There are probably as many different ideas for nest boxes among
keepers of Bengalese as there are varieties of the bird.
I have seen Bengalese breeding in every type of site from plastic baths,
canary nest pans, wicker basket's etc., but with what sort of success.
When it comes to our aim of producing youngsters from our birds this item of
cage furniture needs more thought in its placing and design than anything
else, it is the centre of our bird's world sometimes for the best part of 6
months of the year. So the more trouble free we can make it the more
acceptable to ourselves and our charges it becomes.
The ideal material for box construction is wood, and most boxes are made
from this material, the alternative is cardboard, and you can either
construct them yourself or buy either type readymade.
For siting your boxes you have the alternative of inside the cage or
For boxes hung outside I think wood is the best material to use, mine are
constructed of 6mm ply.
I have seen some very good and practicable cardboard boxes used inside the
cage, and if you must hang your boxes inside, they are probably best, due to
the reduction they bring in weight.
My boxes are hung outside the cage, and my reasons for recommending this
are, boxes when hung inside bring a reduction in cage space, also the need
for a large cage door that can lead to escapes, and having to remove the box
for inspection. The sequence of actions required in inspecting an interior
box brings with it an increased possibility of accidents. We bend all our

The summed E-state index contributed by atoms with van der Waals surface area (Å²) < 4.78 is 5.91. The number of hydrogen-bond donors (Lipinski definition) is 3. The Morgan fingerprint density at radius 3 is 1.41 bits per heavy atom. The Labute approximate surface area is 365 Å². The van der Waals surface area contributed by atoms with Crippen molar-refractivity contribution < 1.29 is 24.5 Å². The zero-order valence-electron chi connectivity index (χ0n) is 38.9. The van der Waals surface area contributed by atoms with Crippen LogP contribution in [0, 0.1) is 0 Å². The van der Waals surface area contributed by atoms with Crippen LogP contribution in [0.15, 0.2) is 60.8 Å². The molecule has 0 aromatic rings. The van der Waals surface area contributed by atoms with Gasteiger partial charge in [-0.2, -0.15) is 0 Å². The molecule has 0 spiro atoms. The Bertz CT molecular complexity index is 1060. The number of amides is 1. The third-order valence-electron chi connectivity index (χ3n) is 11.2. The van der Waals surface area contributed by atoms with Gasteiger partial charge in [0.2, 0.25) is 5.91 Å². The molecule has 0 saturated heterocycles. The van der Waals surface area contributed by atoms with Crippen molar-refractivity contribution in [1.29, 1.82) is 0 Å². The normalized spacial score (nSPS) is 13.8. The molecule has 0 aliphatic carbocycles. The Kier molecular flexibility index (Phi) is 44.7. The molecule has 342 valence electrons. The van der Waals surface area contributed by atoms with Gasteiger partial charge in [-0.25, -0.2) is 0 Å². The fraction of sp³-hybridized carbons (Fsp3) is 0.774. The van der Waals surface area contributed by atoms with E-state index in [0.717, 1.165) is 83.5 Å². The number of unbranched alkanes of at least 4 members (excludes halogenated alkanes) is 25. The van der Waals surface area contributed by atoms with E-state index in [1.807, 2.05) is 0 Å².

efforts to producing eggs and then chicks and don’t want to lose any through
bad box design or placement
The general opinion and advice given about nest box dimensions is that it
should comprise of a 5 inch cube. I have tried this and finally settled on a
box 5½ inch's square and 6 inch high. Having seen half a dozen full grown
chicks plus the parents crammed into the box I found this was the ideal
In some places it is recommended that the box has a hole for access, in my
opinion I would advise against this, baby Bengalese start looking out of the
box at an early age and they will hang out of the box in a line, this is
natural behaviour and should be encouraged, something they have to take
turns at if the box has a hole for access. Have a full access along the
When I construct my boxes I use a liberal amount of strong waterproof glue
at all joints to ensure the least amount of cracks and crevices were nasty’s
A hinged lid at the top of the box giving you access for inspection makes
this job so much easier and causes the least amount of disturbance to
breeding birds, my boxes are detachable, so that I can remove them and place
them on a table when ringing youngsters, saving any accidents such as
dropping a chick.
Make sure which ever method you use to attach your boxes they are strongly
and firmly attached, it's better to have a bump on your head than a box on
Where nest building materials are concerned I have tried most things that
have been suggested, but find that either meadow hay that is sold in most
pet shops for rabbits and guinea pigs or coconut fibre are ideal, usually I
start the nest of for the pairs with a good handful of meadow hay and let
them finish and line with coconut fibre.
Although a fit pair of Bengalese will attempt to breed in almost any type of
nest site, we as their sole providers should ensure we provide the best and
safest environment for our birds to reproduce.